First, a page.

Format

Send to

Choose Destination

See 1 citation found by title matching your search:

Behav Brain Res. 2015 Nov 1;294:102-10. doi: 10.1016/j.bbr.2015.07.053. Epub 2015 Aug 5.

Assessing cognitive function following medial prefrontal stroke in the rat.

Author information

1
Department of Cellular and Molecular Medicine, Faculty of Medicine, University of Ottawa, Ottawa, ON, Canada.
2
Institute of Biomaterials and Biomedical Engineering, University of Toronto, Donnelly Centre, 160 College Street, Toronto, ON M5S 3E1, Canada.
3
Institute of Medical Science, University of Toronto, Medical Science Building, 1 King's College Circle, Toronto, ON M5S 1A8, Canada; Department of Surgery, University of Toronto, Donnelly Centre, 160 College Street, Toronto, ON M5S 3E1, Canada; Institute of Biomaterials and Biomedical Engineering, University of Toronto, Donnelly Centre, 160 College Street, Toronto, ON M5S 3E1, Canada.
4
Department of Cellular and Molecular Medicine, Faculty of Medicine, University of Ottawa, Ottawa, ON, Canada; Canadian Partnership for Stroke Recovery, University of Ottawa, Ottawa, ON, Canada; Faculty of Medicine, Memorial University of Newfoundland, St. John's, NL, Canada; Faculty of Medicine, University of Toronto, Toronto, ON, Canada. Electronic address: dcorbett@uottawa.ca.

Abstract

Cognitive impairments are prevalent following clinical stroke; however, preclinical research has focused almost exclusively on motor deficits. In order to conduct systematic evaluations into the nature of post-stroke cognitive dysfunction and recovery, it is crucial to develop focal stroke models that predominantly affect cognition while leaving motor function intact. Herein, we evaluated a range of cognitive functions 1-4 months following focal medial prefrontal cortex (mPFC) stroke using a battery of tests. Male Sprague-Dawley rats underwent focal ischemia induced in the mPFC using bilateral intracerebral injections of endothelin-1, or sham surgery. Cognitive function was assessed using an open field, several object recognition tests, attentional set-shifting, light-dark box, spontaneous alternation, Barnes maze, and win-shift/win-stay tests. Prefrontal cortex damage resulted in significant changes in object recognition function, behavioural flexibility, and anxiety-like behaviour, while spontaneous alternation and locomotor function remained intact. These deficits are similar to the cognitive deficits following stroke in humans. Our results suggest that this model may be useful for identifying and developing potential therapies for improving post-stroke cognitive dysfunction.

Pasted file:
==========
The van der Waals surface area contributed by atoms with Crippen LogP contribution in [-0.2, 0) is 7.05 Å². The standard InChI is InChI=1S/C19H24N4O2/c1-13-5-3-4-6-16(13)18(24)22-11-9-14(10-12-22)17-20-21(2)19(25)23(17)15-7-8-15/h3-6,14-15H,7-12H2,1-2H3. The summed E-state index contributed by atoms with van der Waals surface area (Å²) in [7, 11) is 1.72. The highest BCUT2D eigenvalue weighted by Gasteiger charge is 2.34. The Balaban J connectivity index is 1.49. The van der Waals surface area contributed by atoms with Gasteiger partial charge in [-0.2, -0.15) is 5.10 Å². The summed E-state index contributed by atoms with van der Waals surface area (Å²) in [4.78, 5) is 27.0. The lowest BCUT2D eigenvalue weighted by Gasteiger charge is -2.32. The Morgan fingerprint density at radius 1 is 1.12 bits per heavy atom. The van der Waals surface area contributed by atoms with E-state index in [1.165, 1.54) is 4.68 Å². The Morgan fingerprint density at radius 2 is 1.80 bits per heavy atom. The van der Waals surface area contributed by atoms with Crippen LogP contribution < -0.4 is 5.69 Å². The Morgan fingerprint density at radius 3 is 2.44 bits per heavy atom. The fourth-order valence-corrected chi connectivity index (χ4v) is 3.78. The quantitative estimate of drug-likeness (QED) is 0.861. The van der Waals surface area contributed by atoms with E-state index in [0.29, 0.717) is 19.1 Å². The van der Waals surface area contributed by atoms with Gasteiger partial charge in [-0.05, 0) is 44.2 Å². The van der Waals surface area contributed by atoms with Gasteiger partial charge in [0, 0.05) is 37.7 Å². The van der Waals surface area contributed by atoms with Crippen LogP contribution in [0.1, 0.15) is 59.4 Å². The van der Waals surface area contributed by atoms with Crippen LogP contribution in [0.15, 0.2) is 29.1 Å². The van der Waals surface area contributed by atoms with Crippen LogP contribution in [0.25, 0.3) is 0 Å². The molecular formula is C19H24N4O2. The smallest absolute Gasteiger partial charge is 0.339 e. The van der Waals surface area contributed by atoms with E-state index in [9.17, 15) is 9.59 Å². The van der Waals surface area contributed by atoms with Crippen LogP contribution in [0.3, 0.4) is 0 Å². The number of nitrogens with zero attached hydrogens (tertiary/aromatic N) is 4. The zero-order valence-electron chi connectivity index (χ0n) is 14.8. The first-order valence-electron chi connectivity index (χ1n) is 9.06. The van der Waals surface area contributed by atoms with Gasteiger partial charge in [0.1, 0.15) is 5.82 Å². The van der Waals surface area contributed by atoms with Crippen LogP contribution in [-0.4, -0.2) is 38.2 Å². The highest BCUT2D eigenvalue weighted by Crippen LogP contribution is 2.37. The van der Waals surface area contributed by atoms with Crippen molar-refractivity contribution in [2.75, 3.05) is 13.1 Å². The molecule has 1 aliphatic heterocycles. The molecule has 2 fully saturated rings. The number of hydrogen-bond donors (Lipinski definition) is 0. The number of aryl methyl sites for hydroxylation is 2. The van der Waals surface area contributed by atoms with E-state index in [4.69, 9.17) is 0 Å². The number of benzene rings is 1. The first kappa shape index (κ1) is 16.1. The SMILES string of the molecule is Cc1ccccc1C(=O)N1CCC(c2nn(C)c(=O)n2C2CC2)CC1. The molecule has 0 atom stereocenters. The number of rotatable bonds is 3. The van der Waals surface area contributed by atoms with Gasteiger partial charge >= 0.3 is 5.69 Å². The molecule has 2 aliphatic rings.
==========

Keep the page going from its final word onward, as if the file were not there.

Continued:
KEYWORDS:

Animal models; Cognition; Executive function; Medial prefrontal cortex; Rat; Stroke

PMID:
26254877
DOI:
10.1016/j.bbr.2015.07.053
[Indexed for MEDLINE]

Supplemental Content

Full text links

Icon for Elsevier Science
Loading ...
Support Center